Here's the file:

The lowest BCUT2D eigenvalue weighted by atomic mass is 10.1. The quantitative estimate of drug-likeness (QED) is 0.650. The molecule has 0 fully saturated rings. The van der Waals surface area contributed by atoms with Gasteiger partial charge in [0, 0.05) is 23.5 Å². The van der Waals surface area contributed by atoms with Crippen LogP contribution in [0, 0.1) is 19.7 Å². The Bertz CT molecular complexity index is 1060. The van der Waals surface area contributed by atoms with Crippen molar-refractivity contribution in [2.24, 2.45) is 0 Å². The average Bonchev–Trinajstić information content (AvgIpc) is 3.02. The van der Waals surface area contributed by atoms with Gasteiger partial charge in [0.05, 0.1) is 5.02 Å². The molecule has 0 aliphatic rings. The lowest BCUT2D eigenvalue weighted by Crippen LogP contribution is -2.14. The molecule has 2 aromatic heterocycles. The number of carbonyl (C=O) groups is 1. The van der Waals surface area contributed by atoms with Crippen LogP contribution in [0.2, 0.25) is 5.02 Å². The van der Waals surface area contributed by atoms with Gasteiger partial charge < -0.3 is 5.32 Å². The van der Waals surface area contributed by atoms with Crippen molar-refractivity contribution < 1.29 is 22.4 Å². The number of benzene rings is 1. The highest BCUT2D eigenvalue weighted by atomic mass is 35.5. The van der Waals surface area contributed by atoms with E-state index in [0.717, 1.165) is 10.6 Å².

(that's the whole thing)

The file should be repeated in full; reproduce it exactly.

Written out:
The lowest BCUT2D eigenvalue weighted by atomic mass is 10.1. The quantitative estimate of drug-likeness (QED) is 0.650. The molecule has 0 fully saturated rings. The van der Waals surface area contributed by atoms with Gasteiger partial charge in [0, 0.05) is 23.5 Å². The van der Waals surface area contributed by atoms with Crippen LogP contribution in [0, 0.1) is 19.7 Å². The Bertz CT molecular complexity index is 1060. The van der Waals surface area contributed by atoms with Crippen molar-refractivity contribution in [2.24, 2.45) is 0 Å². The average Bonchev–Trinajstić information content (AvgIpc) is 3.02. The van der Waals surface area contributed by atoms with Gasteiger partial charge in [0.05, 0.1) is 5.02 Å². The molecule has 0 aliphatic rings. The lowest BCUT2D eigenvalue weighted by Crippen LogP contribution is -2.14. The molecule has 2 aromatic heterocycles. The number of carbonyl (C=O) groups is 1. The van der Waals surface area contributed by atoms with Crippen LogP contribution in [0.2, 0.25) is 5.02 Å². The van der Waals surface area contributed by atoms with Gasteiger partial charge < -0.3 is 5.32 Å². The van der Waals surface area contributed by atoms with Crippen molar-refractivity contribution < 1.29 is 22.4 Å². The number of benzene rings is 1. The highest BCUT2D eigenvalue weighted by atomic mass is 35.5. The van der Waals surface area contributed by atoms with E-state index in [0.717, 1.165) is 10.6 Å².